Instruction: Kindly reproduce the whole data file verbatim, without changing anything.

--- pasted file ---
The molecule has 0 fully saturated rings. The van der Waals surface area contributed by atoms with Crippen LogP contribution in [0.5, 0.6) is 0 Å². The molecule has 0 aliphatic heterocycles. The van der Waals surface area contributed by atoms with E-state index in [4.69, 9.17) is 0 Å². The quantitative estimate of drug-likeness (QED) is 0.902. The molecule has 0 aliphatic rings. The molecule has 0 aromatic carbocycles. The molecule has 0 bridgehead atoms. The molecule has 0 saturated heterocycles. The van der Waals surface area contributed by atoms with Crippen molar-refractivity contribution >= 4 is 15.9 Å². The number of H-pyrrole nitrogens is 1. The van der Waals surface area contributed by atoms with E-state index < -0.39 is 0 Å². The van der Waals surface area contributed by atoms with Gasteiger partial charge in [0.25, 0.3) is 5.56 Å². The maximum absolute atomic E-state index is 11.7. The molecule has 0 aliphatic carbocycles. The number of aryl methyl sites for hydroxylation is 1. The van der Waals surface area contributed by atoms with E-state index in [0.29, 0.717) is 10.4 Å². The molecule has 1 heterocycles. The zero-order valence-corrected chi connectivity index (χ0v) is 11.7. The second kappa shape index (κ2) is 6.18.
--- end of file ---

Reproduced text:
The molecule has 0 fully saturated rings. The van der Waals surface area contributed by atoms with Crippen LogP contribution in [0.5, 0.6) is 0 Å². The molecule has 0 aliphatic heterocycles. The van der Waals surface area contributed by atoms with E-state index in [4.69, 9.17) is 0 Å². The quantitative estimate of drug-likeness (QED) is 0.902. The molecule has 0 aliphatic rings. The molecule has 0 aromatic carbocycles. The molecule has 0 bridgehead atoms. The molecule has 0 saturated heterocycles. The van der Waals surface area contributed by atoms with Crippen molar-refractivity contribution >= 4 is 15.9 Å². The number of H-pyrrole nitrogens is 1. The van der Waals surface area contributed by atoms with E-state index < -0.39 is 0 Å². The van der Waals surface area contributed by atoms with Gasteiger partial charge in [0.25, 0.3) is 5.56 Å². The maximum absolute atomic E-state index is 11.7. The molecule has 0 aliphatic carbocycles. The number of aryl methyl sites for hydroxylation is 1. The van der Waals surface area contributed by atoms with E-state index in [0.29, 0.717) is 10.4 Å². The molecule has 1 heterocycles. The zero-order valence-corrected chi connectivity index (χ0v) is 11.7. The second kappa shape index (κ2) is 6.18.